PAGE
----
Celtic Wedding

Celtic Love Symbols for Weddings & A Craft Project For You
By Kathi Hennesey

As wedding season gets into full swing, future brides and grooms, along with their families, are busy planning their special day and looking for ways to make it unique and memorable. One popular and time-honored practice is to include symbols of family cultural heritage. And so the wedding day joins two people, celebrates their newly-shared ancestry, and strengthens the bonds between generations.

Our rubber stamps focus on Scottish, Irish and Welsh love symbols, so we want to share ways to incorporate using them for a wedding. The wonderful thing is that these expressions of love and affection can be used before, during and after the big day. As symbols of the new couple‘s bond, they‘re perfect for special occasion gifts and cards, such as anniversaries, birthdays, Valentine‘s Day, Christmas and baby showers.

Most readers here will be familiar with the popular symbols of the love bond used by these cultures for wedding ceremonies: The Scottish luckenbooth, the Irish claddagh and the Welsh love spoon.

Scottish Luckenbooth

The Scottish luckenbooth usually includes one or two hearts with a crown on top, and can include other embellishments such as a thistle. The tradition of the Scottish luckenbooth dates back to the 15th century, when these types of brooches – usually made of silver – were given as betrothal or wedding gifts, then pinned to the newborn children for protection.

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Irish Claddagh

The  Irish claddagh features a crown and a heart held by two hands. Legend tells us that the crown stands for loyalty, the heart for love, and the hands for friendship. The claddagh ring has been a traditional design for engagement and wedding rings, in Ireland, for generations. It continues to be extremely popular today.

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Welsh Love Spoon

The Welsh love spoon, carved from wood, can include a variety of designs on the handle, including hearts, locks, crosses, bells, dragons, wheels and Celtic knotwork. It was traditionally given to a young woman by her suitor. The earliest known dated Welsh love spoon dates from 1667.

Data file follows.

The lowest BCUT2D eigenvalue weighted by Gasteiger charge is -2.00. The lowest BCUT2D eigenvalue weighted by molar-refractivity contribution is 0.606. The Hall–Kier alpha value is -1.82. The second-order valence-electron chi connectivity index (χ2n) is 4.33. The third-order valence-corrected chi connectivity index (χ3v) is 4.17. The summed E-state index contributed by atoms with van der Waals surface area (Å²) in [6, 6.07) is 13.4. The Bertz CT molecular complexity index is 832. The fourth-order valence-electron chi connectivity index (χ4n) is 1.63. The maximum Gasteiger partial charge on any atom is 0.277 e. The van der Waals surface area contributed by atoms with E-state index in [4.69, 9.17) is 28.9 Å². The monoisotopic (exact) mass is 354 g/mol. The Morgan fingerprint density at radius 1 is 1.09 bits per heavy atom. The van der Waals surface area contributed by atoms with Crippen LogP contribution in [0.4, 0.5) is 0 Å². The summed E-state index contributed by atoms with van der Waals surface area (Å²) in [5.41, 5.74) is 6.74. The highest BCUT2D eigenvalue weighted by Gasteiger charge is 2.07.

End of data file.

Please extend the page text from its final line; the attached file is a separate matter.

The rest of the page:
Knotwork Hearts

For a more universal Celtic-theme – and less specifically Scottish, Irish or Welsh – there are wonderful knotwork heart designs to symbolize unending love or the joining of two people in the love bond. The familiar symbol of the heart representing love and romance developed in 15th century Europe and its popular use with Celtic knotwork is a perfect marriage of designs.

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Wedding Stationery

So with a few specific motifs in mind, we return to the idea of using them for a wedding. The perfect place to introduce a special love symbol is on stationery: the engagement announcements, then the wedding/shower invitations and save-the-date cards. Many couples choose to design and create these items themselves, or have them custom made with their unique symbol and added personalization. The Scottish luckenbooth, Irish claddagh, Welsh love spoon and Celtic knotwork hearts, with all their variations, are all beautiful and elegant designs for stationery and paper products.

Creative Ideas

For the big day itself, the possibilities are endless. From the guest book, to the décor, wedding favors and gifts, this is a place for creativity to shine.

Here are some places where Celtic, Scottish, Irish and Welsh love symbols can be used:

  • Guest book cover and guest book table décor (setting the stage!)
  • Decorations: Banners, wedding favors, table cards and card holders.
  • Wedding reception: Engraved glasses for bride and groom toasts, unity candles.
  • Wedding cake: Cake topper, cake pulls (special themed charms), cake embellishments, engraved/decorated cake serving sets..
  • Gifts for bride and groom: Household items, such as engraved glassware, wall plaques, photo frames, framed prints, keepsake ornaments.
  • Jewelry worn by the bride and her bridesmaids, wedding rings (especially the Irish claddagh).
  • Groomsmen gifts: Engraved money clips, flasks/barware, business card holders, and pocket watches.

After the wedding, love symbols can continue the theme in wedding scrapbooks and memory books, thank-you cards and even anniversary gifts.  Keepsake items from the wedding, such as toasting glasses engraved with love symbols, can be displayed in the newly-married couple’s home.

Just The Beginning

This article just scratches the surface, but hopefully it will provide a few ideas and some inspiration for anyone involved with an upcoming wedding. There’s no lack of wonderful websites with many more ideas and DIY projects that can be found through Internet searches. Pinterest is also a great place to browse for themed wedding boards and great visuals.

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Let us end with an Irish wedding toast:

Here’s to you both, a beautiful pair
On the birthday of your love affair
Here’s to the husband and here’s to the wife
May yourselves be lovers for the rest of your life

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Muslin Bag Crafting How-To

Get the Free PDF for stamping on muslin bags – CLICK HERE

 

These handy little bags are great for lots of uses:

  • jewelry – keep it protected
  • jewelry – gift bags
  • wedding favors – fill with Jordan almonds or chocolate
  • wedding favors – fill with rice or bird seed to throw